Otherwise it will be even more subject to political wrangling locally, for example councillors being voted in on the basis of supporting, or refusing, particular schemes, or promising to reduce the ‘Growth’ zone, thereby skewing local politics in effect.

Up in arms

Architects have been up in arms that a move towards effectively giving pre-approval to zones of housing across the country could produce “the next generation of slums” (in the words of RIBA president Alan Jones).

But Jenrick is talking about ‘fast-tracking beauty,’ as well as promising carbon neutrality by 2050, and variation of housing designs.

This follows Oliver Letwin’s recommendations to move away from serried ranks of 3-bed boxes, as part of the solution to increasing absorption rates by making more homes suitable for a wider demographic – but how to get there doesn’t seem to be being prescribed in any formal way in the new proposals.

Design standards

Some have welcomed the White Paper, for example the Strategic Land Group, who say they will “Strip away complexity, and avoid the duplication of processes,” but also benefit the physical appropriateness of designs, “relying more heavily on technology to focus on what new development actually looks like.”

The group says the proposals “look to separate out decisions about the principle of development, from decisions about the form of development.”

This suggests that moving the discussion around design forward to the Local Plan stage will benefit the subsequent decision on schemes, i.e. that if they are designated for the ‘Growth’ zone, they will already have to adhere to certain design standards, these will not appear like skeletons out of closets once the planning application is reviewed.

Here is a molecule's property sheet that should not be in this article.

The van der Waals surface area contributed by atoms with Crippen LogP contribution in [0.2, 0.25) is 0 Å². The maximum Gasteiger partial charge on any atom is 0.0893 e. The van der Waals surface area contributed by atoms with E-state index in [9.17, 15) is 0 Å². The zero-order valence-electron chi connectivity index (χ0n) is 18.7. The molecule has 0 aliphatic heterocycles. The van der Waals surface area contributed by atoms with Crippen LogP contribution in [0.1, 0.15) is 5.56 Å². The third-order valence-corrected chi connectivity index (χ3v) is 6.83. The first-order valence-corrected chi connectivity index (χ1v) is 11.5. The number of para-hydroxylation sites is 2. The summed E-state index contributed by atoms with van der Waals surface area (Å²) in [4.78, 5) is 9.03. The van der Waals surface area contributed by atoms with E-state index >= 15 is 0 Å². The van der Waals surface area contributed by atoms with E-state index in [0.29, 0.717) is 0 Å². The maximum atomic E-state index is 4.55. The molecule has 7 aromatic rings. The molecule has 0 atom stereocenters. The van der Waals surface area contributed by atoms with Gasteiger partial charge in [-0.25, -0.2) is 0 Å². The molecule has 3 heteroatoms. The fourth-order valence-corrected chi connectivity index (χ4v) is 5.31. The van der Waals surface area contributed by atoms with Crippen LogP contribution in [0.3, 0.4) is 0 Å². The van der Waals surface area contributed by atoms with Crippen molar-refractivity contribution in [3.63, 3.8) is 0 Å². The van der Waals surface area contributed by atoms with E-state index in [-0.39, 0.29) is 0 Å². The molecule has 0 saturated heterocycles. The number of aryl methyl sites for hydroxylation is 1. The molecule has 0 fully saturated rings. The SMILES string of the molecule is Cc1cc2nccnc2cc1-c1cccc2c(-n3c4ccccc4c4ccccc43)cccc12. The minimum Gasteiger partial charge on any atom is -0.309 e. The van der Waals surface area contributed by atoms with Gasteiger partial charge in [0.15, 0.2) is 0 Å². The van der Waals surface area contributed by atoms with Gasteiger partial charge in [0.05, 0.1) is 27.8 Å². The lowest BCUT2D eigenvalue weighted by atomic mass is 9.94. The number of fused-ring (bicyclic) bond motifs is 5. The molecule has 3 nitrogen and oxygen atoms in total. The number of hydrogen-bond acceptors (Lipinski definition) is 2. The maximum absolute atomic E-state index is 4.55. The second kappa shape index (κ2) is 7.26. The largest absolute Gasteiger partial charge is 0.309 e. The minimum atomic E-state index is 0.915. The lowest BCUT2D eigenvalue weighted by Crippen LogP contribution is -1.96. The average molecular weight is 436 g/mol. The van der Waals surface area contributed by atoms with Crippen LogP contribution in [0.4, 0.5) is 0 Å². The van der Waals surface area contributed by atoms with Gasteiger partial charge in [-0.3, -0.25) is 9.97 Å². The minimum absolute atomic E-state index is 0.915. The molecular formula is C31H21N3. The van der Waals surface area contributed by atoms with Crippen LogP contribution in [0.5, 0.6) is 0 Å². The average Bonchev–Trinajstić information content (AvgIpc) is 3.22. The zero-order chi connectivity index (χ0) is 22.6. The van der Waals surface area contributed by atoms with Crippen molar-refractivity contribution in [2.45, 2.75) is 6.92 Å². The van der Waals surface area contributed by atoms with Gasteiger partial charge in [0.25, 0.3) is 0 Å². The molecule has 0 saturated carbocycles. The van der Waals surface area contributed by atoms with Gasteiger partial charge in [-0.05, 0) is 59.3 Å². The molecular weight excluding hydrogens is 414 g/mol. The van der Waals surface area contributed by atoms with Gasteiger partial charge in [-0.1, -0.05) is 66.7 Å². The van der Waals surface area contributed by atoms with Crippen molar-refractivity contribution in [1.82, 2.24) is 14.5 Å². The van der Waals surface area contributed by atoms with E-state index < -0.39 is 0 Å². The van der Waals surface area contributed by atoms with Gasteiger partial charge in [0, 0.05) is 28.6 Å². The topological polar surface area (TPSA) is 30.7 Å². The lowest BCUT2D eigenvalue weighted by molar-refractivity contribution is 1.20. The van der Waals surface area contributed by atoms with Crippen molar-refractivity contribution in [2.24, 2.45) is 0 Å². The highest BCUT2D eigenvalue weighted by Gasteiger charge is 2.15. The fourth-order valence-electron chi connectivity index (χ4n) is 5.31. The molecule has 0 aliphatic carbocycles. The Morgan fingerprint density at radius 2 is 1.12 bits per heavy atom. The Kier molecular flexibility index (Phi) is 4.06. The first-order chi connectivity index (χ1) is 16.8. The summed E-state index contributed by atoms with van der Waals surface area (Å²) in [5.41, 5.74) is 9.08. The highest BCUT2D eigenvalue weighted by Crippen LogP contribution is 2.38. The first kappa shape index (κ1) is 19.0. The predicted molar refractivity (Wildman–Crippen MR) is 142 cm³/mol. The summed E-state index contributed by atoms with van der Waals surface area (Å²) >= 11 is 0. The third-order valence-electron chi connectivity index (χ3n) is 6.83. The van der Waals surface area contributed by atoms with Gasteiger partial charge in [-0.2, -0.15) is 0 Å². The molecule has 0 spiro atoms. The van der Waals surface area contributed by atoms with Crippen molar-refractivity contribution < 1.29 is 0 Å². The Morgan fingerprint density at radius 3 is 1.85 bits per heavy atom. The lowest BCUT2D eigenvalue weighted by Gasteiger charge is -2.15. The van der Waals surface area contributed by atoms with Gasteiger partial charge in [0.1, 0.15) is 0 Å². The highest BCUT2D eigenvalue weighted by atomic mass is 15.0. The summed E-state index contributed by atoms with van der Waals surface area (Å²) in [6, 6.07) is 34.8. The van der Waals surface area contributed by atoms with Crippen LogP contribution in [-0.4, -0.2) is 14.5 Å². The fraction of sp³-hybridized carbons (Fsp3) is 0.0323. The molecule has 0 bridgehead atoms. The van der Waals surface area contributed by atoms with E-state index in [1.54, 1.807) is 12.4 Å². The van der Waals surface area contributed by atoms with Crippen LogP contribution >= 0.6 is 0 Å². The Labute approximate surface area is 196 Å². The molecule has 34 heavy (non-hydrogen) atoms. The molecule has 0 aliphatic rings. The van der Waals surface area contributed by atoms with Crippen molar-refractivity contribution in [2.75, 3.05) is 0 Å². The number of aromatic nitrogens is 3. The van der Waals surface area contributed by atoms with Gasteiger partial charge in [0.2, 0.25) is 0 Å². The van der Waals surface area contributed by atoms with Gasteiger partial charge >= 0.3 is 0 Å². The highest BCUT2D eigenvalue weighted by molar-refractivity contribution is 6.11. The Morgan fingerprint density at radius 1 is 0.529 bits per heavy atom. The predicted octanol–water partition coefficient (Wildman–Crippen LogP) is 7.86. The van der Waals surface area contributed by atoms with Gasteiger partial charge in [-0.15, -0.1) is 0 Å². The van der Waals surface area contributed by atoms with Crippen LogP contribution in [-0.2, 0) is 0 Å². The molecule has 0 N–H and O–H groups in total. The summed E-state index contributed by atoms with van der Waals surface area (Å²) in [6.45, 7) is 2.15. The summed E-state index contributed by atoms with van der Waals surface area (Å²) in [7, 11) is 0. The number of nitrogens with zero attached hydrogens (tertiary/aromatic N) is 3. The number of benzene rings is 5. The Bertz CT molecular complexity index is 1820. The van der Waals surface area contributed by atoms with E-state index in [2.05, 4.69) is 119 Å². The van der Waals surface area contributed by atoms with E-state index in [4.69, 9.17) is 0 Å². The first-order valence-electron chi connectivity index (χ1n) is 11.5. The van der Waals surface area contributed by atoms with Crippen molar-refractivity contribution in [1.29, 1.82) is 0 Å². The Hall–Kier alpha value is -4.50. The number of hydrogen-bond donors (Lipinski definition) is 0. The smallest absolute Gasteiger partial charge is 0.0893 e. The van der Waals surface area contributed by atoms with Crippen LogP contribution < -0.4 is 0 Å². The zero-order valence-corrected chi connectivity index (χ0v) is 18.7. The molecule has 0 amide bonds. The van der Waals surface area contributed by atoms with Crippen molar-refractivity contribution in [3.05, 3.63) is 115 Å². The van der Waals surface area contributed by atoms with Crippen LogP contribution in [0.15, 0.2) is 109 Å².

As ever, however, there are little signs of how those design standards should be arrived at, or how thorough they will be.

Not radical enough

Other commentators like Bidwells have said that the White Paper isn’t radical enough, and leaves room for unpopular development which “will breed local discontent,” and also doesn’t allow for enough of a voice for business.

The Strategic Land Group points out a further glaring omission from the consultation, despite its seemingly far-reaching pronouncements.

That is that the issue of opening up the Green Belt for housing has been studiously avoided, with the push being for development on brownfield.

The Group sees this as the single biggest issue preventing proper planning of the UK’s towns, and until the Government has the courage to unlock this political Pandora’s Box, we might continue to struggle to see the delivery that they want, and the country needs. 

Given the poor quality of some of the Permitted Development refurbishments of commercial premises in city centres into housing, working sensitively at the fringes of settlements on appropriate housing should also be the focus, as part of the mix going forward.

There’s little sign of this being confronted openly yet, sadly.

James Parker is editor of Architects Datafile